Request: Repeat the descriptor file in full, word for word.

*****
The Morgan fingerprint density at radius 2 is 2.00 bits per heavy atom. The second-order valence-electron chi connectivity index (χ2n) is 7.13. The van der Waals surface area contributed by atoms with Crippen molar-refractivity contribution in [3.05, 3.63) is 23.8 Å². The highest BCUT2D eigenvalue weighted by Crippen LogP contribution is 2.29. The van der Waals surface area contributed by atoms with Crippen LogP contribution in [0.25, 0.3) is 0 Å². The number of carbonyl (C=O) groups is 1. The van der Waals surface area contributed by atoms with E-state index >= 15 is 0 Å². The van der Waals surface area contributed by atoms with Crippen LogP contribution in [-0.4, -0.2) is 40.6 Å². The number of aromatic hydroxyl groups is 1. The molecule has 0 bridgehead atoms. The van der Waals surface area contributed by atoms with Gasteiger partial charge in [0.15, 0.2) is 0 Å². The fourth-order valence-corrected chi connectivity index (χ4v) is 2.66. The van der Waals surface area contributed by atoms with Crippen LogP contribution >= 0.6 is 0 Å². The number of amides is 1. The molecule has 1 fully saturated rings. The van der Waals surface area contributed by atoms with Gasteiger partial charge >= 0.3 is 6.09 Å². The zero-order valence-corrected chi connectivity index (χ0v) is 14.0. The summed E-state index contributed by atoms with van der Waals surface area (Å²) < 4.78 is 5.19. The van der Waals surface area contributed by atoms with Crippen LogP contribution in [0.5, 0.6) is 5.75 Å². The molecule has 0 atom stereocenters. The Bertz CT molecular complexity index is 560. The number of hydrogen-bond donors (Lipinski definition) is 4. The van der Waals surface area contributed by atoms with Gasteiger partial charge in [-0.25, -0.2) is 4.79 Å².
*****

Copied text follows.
The Morgan fingerprint density at radius 2 is 2.00 bits per heavy atom. The second-order valence-electron chi connectivity index (χ2n) is 7.13. The van der Waals surface area contributed by atoms with Crippen molar-refractivity contribution in [3.05, 3.63) is 23.8 Å². The highest BCUT2D eigenvalue weighted by Crippen LogP contribution is 2.29. The van der Waals surface area contributed by atoms with Crippen LogP contribution in [0.25, 0.3) is 0 Å². The number of carbonyl (C=O) groups is 1. The van der Waals surface area contributed by atoms with E-state index >= 15 is 0 Å². The van der Waals surface area contributed by atoms with Crippen LogP contribution in [-0.4, -0.2) is 40.6 Å². The number of aromatic hydroxyl groups is 1. The molecule has 0 bridgehead atoms. The van der Waals surface area contributed by atoms with Gasteiger partial charge in [0.15, 0.2) is 0 Å². The fourth-order valence-corrected chi connectivity index (χ4v) is 2.66. The van der Waals surface area contributed by atoms with Crippen LogP contribution >= 0.6 is 0 Å². The number of amides is 1. The molecule has 1 fully saturated rings. The van der Waals surface area contributed by atoms with Gasteiger partial charge >= 0.3 is 6.09 Å². The zero-order valence-corrected chi connectivity index (χ0v) is 14.0. The summed E-state index contributed by atoms with van der Waals surface area (Å²) < 4.78 is 5.19. The van der Waals surface area contributed by atoms with Crippen LogP contribution in [0.5, 0.6) is 5.75 Å². The molecule has 0 atom stereocenters. The Bertz CT molecular complexity index is 560. The number of hydrogen-bond donors (Lipinski definition) is 4. The van der Waals surface area contributed by atoms with Gasteiger partial charge in [-0.25, -0.2) is 4.79 Å².